A multimodal system accepting touchpad gesture input and speech input has been developed to support browsing online newspapers for the visually impaired. The issue addressed in this work is how to combine the two input modalities for nonvisual text-information browsing. An exploratory study with fourteen sighted subjects suggests that: (1) A dependence between users’ choice of input modality and the type of input operations undertaken exists – speech is preferred for abstract input and gesture for location-based navigations. (2) Continuous repetitive operations are more likely to be performed using the touchpad. (3) Among several factors including changes in operation types, input failures, and interruptions in task performance, the first factor is the major cause of users’ input mode mixes. (4) Prevalent user strategies for error corrections do not involve input modality switches but repetitions of failed operations and tryouts of different operations in the same input modality. (5) Training orders have limited effect on users’ preference on input modalities in later usage. (6) Skipping is common in a familiar information organization. In speech, the main skipping strategy is speaking the desired item directly. On the touchpad the main strategies include approximating the location of a desired item and sequential skips. A confirmative experiment will be conducted with visually impaired users and will lead to suggestions for designing non-visual multimodal input for the addressed application domain.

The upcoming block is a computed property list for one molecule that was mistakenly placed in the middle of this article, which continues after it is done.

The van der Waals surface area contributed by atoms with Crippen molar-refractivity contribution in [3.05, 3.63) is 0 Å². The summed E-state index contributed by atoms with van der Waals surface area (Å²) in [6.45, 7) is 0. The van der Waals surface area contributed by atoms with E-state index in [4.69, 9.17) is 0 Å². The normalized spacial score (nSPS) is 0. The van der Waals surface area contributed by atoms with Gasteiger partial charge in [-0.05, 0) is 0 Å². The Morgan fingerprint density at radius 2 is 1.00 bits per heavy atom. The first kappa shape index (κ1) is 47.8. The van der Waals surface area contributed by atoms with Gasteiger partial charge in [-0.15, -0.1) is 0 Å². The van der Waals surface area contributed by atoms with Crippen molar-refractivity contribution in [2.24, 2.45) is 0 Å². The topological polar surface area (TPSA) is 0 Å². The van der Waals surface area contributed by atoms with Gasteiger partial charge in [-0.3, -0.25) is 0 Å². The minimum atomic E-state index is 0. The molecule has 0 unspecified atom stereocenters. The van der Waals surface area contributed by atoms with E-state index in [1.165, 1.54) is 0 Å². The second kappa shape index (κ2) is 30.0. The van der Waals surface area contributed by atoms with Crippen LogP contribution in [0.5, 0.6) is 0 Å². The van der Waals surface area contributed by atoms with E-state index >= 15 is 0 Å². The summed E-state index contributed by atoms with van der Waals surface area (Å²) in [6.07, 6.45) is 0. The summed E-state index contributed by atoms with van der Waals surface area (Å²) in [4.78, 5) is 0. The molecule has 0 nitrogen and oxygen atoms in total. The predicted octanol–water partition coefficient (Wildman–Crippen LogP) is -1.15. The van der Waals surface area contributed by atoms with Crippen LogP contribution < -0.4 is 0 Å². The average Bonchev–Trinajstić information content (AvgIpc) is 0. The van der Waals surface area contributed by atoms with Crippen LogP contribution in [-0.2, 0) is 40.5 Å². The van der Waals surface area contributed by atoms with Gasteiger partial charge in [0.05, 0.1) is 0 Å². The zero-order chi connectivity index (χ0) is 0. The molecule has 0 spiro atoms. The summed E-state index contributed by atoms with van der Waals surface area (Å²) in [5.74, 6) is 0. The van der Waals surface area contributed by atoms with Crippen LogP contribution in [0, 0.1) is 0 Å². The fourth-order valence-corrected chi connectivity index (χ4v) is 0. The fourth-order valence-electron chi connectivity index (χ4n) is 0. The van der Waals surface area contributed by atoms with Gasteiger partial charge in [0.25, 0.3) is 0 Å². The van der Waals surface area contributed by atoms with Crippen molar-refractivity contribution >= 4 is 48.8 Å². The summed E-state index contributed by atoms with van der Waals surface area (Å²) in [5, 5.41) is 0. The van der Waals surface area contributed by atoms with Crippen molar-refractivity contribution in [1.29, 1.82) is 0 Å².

Chen, Xiaoyu, "Designing Non-Visual Multimodal Dialogues to Support Information Access for the Visually Impaired" (2005). AMCIS 2005 Proceedings. 98.